This Vertical Farm Wants to Pioneer ‘Post-Organic’ Food
Once upon a time, every farmer on earth practiced something called organic agriculture, although they never bothered to coin the phrase.
The cultivators of this amazing pre-industrial concept spent their days diligently tending and harvesting their crops without the aid of manufactured products. They protected their plants with things no longer in abundance: worms, snails, ladybugs, and a full arsenal of homeopathic concoctions passed down from hundreds of years of ancestral heritage. And it was, for sure, a tough row to hoe.
Today’s natural agriculture is still organic by definition, but the mechanics to raising that chemical-free produce are a world away from what your parents might have tried in their backyard.
Most states have regulations and long lists that define organic agriculture and what can, by law, be used during large-scale organic farming. And while today’s organic farms may skillfully manage to avoid the use of controversial chemical sprays with complicated names like permethrin and thiamethoxam (which have both been suspected of contributing to the decline in bee colonies), they typically rely on concentrated non-chemical fungicides and pesticides for large-scale production.
An entrepreneur in Kearny, New Jersey, thinks he’s found the next evolution for agriculture: post-organic. If that doesn’t sound like a very inventive name for a process, the system itself makes up for it.
Irving Fain’s concept of farming does away with the swaths of green space we normally associate with wholesome agriculture. He traded acreage for an urban warehouse, a carefully-managed environment and a proprietary technology that produces food 100 times faster than conventional farming. And all of that without pesticides, soil stimulants or other additives, Fain and his company claim.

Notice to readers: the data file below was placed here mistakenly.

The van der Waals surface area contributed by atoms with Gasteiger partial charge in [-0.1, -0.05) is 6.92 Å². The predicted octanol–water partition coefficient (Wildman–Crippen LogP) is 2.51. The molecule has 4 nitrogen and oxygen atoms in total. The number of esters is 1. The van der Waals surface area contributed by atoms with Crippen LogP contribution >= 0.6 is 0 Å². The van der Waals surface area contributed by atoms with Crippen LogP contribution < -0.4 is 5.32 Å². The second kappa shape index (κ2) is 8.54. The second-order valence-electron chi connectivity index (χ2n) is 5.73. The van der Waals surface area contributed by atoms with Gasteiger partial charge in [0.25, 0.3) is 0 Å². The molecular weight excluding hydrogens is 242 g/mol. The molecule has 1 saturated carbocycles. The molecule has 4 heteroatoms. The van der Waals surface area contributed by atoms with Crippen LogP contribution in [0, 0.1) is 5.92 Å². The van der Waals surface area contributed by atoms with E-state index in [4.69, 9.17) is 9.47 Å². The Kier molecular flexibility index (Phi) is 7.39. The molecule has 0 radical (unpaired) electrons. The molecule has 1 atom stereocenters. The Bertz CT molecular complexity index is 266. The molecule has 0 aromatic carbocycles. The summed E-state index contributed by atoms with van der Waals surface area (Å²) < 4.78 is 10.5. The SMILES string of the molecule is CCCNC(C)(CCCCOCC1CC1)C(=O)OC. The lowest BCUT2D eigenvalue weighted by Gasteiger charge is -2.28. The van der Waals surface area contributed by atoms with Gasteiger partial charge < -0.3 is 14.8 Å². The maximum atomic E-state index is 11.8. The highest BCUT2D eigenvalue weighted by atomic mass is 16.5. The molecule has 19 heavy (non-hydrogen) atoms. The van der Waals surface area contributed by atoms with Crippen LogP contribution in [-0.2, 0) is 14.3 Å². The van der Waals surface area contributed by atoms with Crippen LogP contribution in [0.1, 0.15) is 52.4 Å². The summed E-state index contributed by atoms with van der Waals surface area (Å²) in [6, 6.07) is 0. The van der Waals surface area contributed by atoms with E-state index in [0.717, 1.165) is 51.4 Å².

Warehouse-based vertical farming isn’t entirely new. Farmers have been dabbling in various versions of indoor farming for centuries, finding new ways to capitalize on its water-saving techniques and, in so doing, finding faster ways to ensure quality production.
But Fain’s company, Bowery Farming, uses its own self-automated technology to respond to and manipulate the environmental factors upon which plants rely.
And unlike most full-scale indoor farming operations, Bowery’s system can “sense” when it’s time to pluck the crops – something that is usually done by sight and schedule in conventional farms. That means less wasted product and more predictable harvesting seasons. It also means a more predictable bottom line.
So far the company’s ‘post-organic’ greens are available in two Manhattan restaurants, a pair of Whole Foods Market stores in New Jersey, and Foragers Market in New York’s Chelsea neighborhood.
With increasing concerns about drought and climate change, vertical farms that can operate in limited space with less water and virtually no natural sun may become the next stage in agriculture.
Whether the ‘post-organic’ concept will eventually be able to overtake the organic market’s sizable revenues ($43 billion yearly), remains to be seen. But in there’s something to be said for an industry that uses 95 percent less water than conventional farming and won’t wither with climate change.